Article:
Cesarean Rates Lower With Induced Labor vs Expectant Management

Nancy A. Melville

February 12, 2018

DALLAS — Elective induction of labor among low-risk women at 39 weeks' gestation is associated with a reduced rate of cesarean delivery compared with expectant management, results of a large, randomized trial show. Other maternal and infant outcome measures also improved, researchers reported in a late-breaking abstract session here at the Society for Maternal-Fetal Medicine's 38th Annual Pregnancy Meeting.

"Our results suggest that policies directed toward avoidance of elected labor induction in nulliparous women would be unlikely to reduce the rate of cesarean delivery on a population level," said first author William Grobman, MD, from the Northwestern University Feinberg School of Medicine in Chicago, Illinois.

The multicenter ARRIVE trial, conducted at 41 hospitals in the National Institutes of Health's Maternal-Fetal Medicine Units Network, is the largest randomized trial on the issue to date, involving more than 6100 patients at 41 centers.

Overall, the cesarean delivery rate was 18.6% among the 3062 women randomly assigned to elective induction at 39 weeks compared with 22.2% among 3044 women in the expectant management group (RR, 0.84).

In addition, maternal adverse outcomes, including preeclampsia and gestational hypertension, were significantly lower in the induced labor group, and neonates in the induced labor group were nearly 30% less likely to experience respiratory morbidity. Other outcomes were similar between the two groups.

Guidelines from the American College of Obstetricians and Gynecologists currently say that elective induction may be considered much later than 39 weeks — at 41 weeks — and should be performed at 42 weeks. However, mounting evidence consistent with the new findings is pushing the field toward greater acceptance of elective induction at 39 weeks.

As reported by Medscape Medical News, a planned debate on the issue at the 2016 American College of Obstetricians and Gynecologists meeting in fact unexpectedly resulted in both sides arguing strongly on the pro side of induction at 39 weeks in low-risk women.

Key concerns with induced labor between 39 and 40 weeks have largely focused on nulliparous women with an unfavorable cervix and the concern of adverse maternal outcomes and increases in cesarean delivery, which carries a host of risks including infection, hysterectomy, and respiratory illness in infants.

However, Grobman said the numbers needed to treat that can be derived from the new study suggest the risk is not increased in low-risk women.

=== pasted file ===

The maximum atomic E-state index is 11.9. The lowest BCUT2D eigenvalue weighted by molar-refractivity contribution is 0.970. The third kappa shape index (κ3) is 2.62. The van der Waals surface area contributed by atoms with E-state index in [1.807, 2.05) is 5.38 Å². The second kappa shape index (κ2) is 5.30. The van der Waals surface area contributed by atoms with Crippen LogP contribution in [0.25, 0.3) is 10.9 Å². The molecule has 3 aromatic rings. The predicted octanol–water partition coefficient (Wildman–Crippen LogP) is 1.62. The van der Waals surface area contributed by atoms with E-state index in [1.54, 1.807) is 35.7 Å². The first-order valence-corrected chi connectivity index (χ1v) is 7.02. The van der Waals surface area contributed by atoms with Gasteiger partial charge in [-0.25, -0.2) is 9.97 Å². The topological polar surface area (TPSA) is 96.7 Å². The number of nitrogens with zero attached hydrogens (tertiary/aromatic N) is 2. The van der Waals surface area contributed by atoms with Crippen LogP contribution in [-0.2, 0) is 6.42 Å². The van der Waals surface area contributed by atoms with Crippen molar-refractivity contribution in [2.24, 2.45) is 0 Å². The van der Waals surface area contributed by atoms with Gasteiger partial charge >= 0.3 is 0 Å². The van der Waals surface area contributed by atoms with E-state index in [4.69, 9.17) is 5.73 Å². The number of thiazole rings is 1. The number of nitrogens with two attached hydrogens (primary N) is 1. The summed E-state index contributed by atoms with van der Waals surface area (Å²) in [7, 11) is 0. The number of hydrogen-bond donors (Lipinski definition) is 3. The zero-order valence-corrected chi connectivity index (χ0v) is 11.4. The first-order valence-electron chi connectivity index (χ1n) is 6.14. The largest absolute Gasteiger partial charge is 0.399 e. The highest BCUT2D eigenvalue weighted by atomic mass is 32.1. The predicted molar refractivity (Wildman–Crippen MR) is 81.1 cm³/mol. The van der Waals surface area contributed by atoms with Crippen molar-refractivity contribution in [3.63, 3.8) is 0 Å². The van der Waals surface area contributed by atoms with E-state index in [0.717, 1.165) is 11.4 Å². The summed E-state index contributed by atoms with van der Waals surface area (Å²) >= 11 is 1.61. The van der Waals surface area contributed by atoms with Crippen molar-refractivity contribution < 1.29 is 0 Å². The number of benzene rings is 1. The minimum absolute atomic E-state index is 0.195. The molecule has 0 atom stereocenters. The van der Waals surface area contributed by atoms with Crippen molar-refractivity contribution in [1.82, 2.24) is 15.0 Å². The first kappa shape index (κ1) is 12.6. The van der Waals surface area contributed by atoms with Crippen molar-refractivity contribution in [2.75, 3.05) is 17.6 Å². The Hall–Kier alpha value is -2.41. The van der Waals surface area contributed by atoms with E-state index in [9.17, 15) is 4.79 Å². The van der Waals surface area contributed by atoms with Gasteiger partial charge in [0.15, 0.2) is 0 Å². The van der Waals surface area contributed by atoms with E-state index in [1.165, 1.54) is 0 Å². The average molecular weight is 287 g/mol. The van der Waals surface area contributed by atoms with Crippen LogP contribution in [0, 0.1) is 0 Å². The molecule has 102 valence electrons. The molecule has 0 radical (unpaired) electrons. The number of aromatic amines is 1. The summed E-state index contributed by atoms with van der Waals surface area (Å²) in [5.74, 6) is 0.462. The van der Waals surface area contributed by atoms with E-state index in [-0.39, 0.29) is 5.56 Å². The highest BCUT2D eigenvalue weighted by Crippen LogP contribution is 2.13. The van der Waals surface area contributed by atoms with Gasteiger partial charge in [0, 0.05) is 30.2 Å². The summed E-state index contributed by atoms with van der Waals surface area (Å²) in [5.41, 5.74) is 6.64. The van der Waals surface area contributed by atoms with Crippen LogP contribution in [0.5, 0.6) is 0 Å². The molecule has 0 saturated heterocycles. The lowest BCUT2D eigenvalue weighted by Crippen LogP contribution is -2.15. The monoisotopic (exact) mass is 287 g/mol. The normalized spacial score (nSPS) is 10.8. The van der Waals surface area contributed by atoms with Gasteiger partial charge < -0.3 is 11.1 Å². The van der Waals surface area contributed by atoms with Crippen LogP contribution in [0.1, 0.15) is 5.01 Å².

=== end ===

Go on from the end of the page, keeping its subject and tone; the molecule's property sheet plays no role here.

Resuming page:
"To the contrary, our data show that for every 28 nulliparous women who undergo induction of labor at 39 weeks, one cesarean would be avoided," he said.

"Moreover, the number needed to induce to prevent one case of neonatal respiratory support is 83, and the number [needed] to prevent one case of hypertensive disorder of pregnancy is 20."

Findings Broadly Generalizable, Researchers Say

In the study, conducted from March 2014 to August 2017, researchers randomly assigned 6106 low-risk women between 38 weeks and 0 days and 38 weeks and 6 days of gestation to have either elective induction between 39 weeks and 0 days to 39 weeks and 4 days or expectant management, forgoing elective delivery before 40 weeks and 5 days and delivery no later than 42 weeks and 2 days.

Of those women, 94% in the induced labor group and 95% in the expectant management group adhered to the protocol of their assigned group.

Delivery was significantly earlier among those in the induced labor group (39.3 vs 40.0 weeks; P < .001), and birthweight was lower compared with in the expectant management group (3300 vs 3380 g; P < .001).

The primary outcome, which was a composite of adverse perinatal events, was similar between the two groups, at 4.3% in the elective induction group and 5.4% in the expectant management group (RR, 0.80; P = .049 [P < .046 was determined to indicate statistical significance]). Adverse perinatal events included in the composite included perinatal death, an Apgar score of 3 or lower at 5 minutes, hypoxic ischemic encephalopathy, seizures, infection, meconium aspiration syndrome, birth trauma, intracranial or subgaleal hemorrhage, or hypotension requiring pressor support.

A notable difference in outcomes included the need for neonatal respiratory support, which was lower in the induced labor group (3.0% vs 4.2%; RR, 0.71, 95% confidence interval, 0.55 - 0.93).

In addition, the rate of hypertension disorder in pregnancy was also lower in the induced labor group (9.1%) vs in the expectant management group (14.1%; RR, 0.64; 95% confidence interval, 0.56 - 0.74).

Although women in the induced labor group had a slightly lower rate of previous pregnancy loss than those in the expected management group, the lower cesarean rate observed in this group did not change after adjustment for the previous pregnancy loss.